A man known as an Italian mafia boss, nicknamed “the Beast” and known for dropping a young boy in a vat of acid is now being allowed to leave prison, so he could “die with dignity”.
An Italian court decided to release the Sicilian mafia boss, Salvatore ‘Toto’ Riina, 86, on compassionate grounds. This has started several protests and sparked anger from families of his victims. Even politicians are protesting his release.
He’s known as Italy’s worst mobster, even going so far as to declare war against the state in the mob’s prime days. He also ordered the killings of magistrates Giovanni Falcone and Paolo Borsellino in 1992 bomb attacks that left nine others dead.
The Daily Mail reports:
He was jailed a year later and became known as the Sicilian Mafia’s ‘Boss of all Bosses’ for his extreme brutality.
From behind bars, Riina ordered the killing of 13-year-old Giuseppe Di Matteo who was strangled and his body dissolved in acid in 1996 to punish his father who had turned informant on the Mafia.
Responding to a request by the Mafia boss’s lawyers, Italy highest court ruled on Monday that he had a right to ‘die with dignity’ under house arrest like any other terminally ill prisoner.
As well as cancer he is believed to have heart problems and Parkinson’s disease.
Salvatore Borsellino, the brother of one of the slain magistrates, said: ‘The court should have remembered that the person before them is same one who blew to bits servants of the state and ordered that a little boy be dissolved in acid.’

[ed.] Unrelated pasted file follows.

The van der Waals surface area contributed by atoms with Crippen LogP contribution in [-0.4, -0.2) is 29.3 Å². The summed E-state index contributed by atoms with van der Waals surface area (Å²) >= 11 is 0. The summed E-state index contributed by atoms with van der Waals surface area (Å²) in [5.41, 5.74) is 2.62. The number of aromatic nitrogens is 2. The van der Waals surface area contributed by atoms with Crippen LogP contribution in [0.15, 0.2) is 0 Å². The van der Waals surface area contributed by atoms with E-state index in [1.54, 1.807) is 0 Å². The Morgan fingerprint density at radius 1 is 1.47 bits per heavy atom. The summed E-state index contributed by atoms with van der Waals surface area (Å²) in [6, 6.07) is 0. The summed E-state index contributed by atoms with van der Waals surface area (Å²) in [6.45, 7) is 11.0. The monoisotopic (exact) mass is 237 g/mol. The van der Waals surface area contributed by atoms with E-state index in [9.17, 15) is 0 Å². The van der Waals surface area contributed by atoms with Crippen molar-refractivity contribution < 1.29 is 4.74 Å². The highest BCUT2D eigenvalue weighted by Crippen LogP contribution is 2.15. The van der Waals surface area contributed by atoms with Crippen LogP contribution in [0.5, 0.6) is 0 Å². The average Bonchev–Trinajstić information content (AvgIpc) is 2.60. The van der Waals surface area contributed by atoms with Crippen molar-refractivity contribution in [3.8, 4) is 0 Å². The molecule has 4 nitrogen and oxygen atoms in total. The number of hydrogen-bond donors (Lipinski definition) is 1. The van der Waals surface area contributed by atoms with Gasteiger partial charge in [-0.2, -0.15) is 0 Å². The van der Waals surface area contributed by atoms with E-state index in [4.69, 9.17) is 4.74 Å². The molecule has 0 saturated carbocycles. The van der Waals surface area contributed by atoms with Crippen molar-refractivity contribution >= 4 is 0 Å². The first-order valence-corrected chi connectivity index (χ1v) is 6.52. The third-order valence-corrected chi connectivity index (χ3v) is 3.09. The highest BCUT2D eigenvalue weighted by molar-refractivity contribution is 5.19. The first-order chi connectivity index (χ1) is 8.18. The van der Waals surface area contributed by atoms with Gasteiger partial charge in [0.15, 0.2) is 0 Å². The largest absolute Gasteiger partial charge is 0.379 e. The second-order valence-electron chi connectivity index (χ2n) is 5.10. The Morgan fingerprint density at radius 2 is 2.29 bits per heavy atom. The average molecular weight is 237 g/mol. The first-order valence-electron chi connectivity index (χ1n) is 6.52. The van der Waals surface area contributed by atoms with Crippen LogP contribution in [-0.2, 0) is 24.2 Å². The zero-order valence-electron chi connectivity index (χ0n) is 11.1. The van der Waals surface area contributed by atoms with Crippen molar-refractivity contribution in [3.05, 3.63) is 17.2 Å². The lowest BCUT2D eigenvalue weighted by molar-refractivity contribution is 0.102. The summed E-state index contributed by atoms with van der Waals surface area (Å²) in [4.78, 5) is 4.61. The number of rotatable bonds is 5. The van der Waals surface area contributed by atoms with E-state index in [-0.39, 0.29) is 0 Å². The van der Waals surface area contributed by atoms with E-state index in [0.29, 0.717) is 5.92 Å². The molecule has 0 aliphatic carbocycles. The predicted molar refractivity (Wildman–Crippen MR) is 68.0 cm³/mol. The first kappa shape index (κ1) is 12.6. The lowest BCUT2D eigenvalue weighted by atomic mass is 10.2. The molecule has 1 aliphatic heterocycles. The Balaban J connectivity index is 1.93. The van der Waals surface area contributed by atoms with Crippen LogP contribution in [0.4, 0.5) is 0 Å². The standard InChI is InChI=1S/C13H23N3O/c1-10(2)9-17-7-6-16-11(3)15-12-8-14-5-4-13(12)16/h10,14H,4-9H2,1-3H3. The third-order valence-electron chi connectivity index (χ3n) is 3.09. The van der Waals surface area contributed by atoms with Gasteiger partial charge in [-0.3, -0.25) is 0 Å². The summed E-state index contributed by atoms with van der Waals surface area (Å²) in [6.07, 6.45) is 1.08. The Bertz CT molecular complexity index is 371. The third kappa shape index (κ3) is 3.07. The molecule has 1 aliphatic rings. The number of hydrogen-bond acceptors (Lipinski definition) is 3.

The final decision rests with a parole board in the northern city of Bologna, near Parma, where Riina is being held.
Last year it dismissed a petition for his release and it was unclear when it would review its decision following the high court’s ruling.
Leaders across the political spectrum said that Riina should spend his final days in prison.
Matteo Salvini, head of the right-wing Northern League, said: ‘I am speechless.
‘The dozens of victims who should weigh on his conscience and were brutally killed, including women and children, should have had the right to die with dignity.’
Carmelo Miceli, head of the centre-left Democratic Party in the Sicilian capital, Palermo added: ‘We will not allow Riina to return to Corleone.’
Last year Riina’s mobster son sparked outrage in Italy by giving an interview in which he described his childhood as ‘nice’ and refused to denounce the mob.
Giuseppe Salvatore Riina appeared on RAI’s premier talkshow to promote a book he had written about growing up in a Mafia family.
But not once during the interview did Riina criticise his father, and he refused to acknowledge the existence of the mafia, saying cryptically: ‘It could be everything or it could be nothing’.